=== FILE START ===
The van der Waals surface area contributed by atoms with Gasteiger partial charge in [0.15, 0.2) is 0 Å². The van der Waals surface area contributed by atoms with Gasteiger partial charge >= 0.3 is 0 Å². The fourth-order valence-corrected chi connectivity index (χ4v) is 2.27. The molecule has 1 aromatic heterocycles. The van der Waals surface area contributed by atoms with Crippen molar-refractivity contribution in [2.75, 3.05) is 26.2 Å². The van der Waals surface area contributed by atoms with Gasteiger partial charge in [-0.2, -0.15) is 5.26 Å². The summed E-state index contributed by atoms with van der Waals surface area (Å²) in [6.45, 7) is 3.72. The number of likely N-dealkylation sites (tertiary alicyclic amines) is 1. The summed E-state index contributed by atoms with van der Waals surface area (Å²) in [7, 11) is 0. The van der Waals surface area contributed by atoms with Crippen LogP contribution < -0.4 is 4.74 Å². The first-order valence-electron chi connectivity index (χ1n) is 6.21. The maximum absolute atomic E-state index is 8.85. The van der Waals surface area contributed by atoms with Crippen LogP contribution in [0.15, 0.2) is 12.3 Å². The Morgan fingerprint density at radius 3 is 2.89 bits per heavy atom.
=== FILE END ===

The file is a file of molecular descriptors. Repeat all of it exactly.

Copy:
The van der Waals surface area contributed by atoms with Gasteiger partial charge in [0.15, 0.2) is 0 Å². The van der Waals surface area contributed by atoms with Gasteiger partial charge >= 0.3 is 0 Å². The fourth-order valence-corrected chi connectivity index (χ4v) is 2.27. The molecule has 1 aromatic heterocycles. The van der Waals surface area contributed by atoms with Crippen molar-refractivity contribution in [2.75, 3.05) is 26.2 Å². The van der Waals surface area contributed by atoms with Gasteiger partial charge in [-0.2, -0.15) is 5.26 Å². The summed E-state index contributed by atoms with van der Waals surface area (Å²) in [6.45, 7) is 3.72. The number of likely N-dealkylation sites (tertiary alicyclic amines) is 1. The summed E-state index contributed by atoms with van der Waals surface area (Å²) in [7, 11) is 0. The van der Waals surface area contributed by atoms with Crippen LogP contribution < -0.4 is 4.74 Å². The first-order valence-electron chi connectivity index (χ1n) is 6.21. The maximum absolute atomic E-state index is 8.85. The van der Waals surface area contributed by atoms with Crippen LogP contribution in [0.15, 0.2) is 12.3 Å². The Morgan fingerprint density at radius 3 is 2.89 bits per heavy atom.